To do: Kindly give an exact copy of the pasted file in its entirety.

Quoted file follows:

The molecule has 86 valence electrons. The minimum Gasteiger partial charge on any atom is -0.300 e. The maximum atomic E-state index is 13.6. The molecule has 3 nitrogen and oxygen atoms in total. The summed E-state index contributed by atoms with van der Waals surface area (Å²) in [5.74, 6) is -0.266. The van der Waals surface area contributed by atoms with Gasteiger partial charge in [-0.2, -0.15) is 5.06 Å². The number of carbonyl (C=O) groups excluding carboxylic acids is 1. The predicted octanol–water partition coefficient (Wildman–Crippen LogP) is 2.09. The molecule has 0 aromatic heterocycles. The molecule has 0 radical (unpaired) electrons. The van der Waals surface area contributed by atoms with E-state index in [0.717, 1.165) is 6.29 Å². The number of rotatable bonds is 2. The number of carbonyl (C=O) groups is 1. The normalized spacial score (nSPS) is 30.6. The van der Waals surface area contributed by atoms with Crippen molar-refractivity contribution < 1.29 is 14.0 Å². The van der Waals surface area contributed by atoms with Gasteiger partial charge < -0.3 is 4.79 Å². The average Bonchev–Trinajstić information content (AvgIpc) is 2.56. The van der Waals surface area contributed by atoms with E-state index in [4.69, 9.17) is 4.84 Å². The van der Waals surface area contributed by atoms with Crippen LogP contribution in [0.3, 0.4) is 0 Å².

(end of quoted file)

The molecule has 86 valence electrons. The minimum Gasteiger partial charge on any atom is -0.300 e. The maximum atomic E-state index is 13.6. The molecule has 3 nitrogen and oxygen atoms in total. The summed E-state index contributed by atoms with van der Waals surface area (Å²) in [5.74, 6) is -0.266. The van der Waals surface area contributed by atoms with Gasteiger partial charge in [-0.2, -0.15) is 5.06 Å². The number of carbonyl (C=O) groups excluding carboxylic acids is 1. The predicted octanol–water partition coefficient (Wildman–Crippen LogP) is 2.09. The molecule has 0 aromatic heterocycles. The molecule has 0 radical (unpaired) electrons. The van der Waals surface area contributed by atoms with E-state index in [0.717, 1.165) is 6.29 Å². The number of rotatable bonds is 2. The number of carbonyl (C=O) groups is 1. The normalized spacial score (nSPS) is 30.6. The van der Waals surface area contributed by atoms with Crippen molar-refractivity contribution < 1.29 is 14.0 Å². The van der Waals surface area contributed by atoms with Gasteiger partial charge < -0.3 is 4.79 Å². The average Bonchev–Trinajstić information content (AvgIpc) is 2.56. The van der Waals surface area contributed by atoms with E-state index in [4.69, 9.17) is 4.84 Å². The van der Waals surface area contributed by atoms with Crippen LogP contribution in [0.3, 0.4) is 0 Å².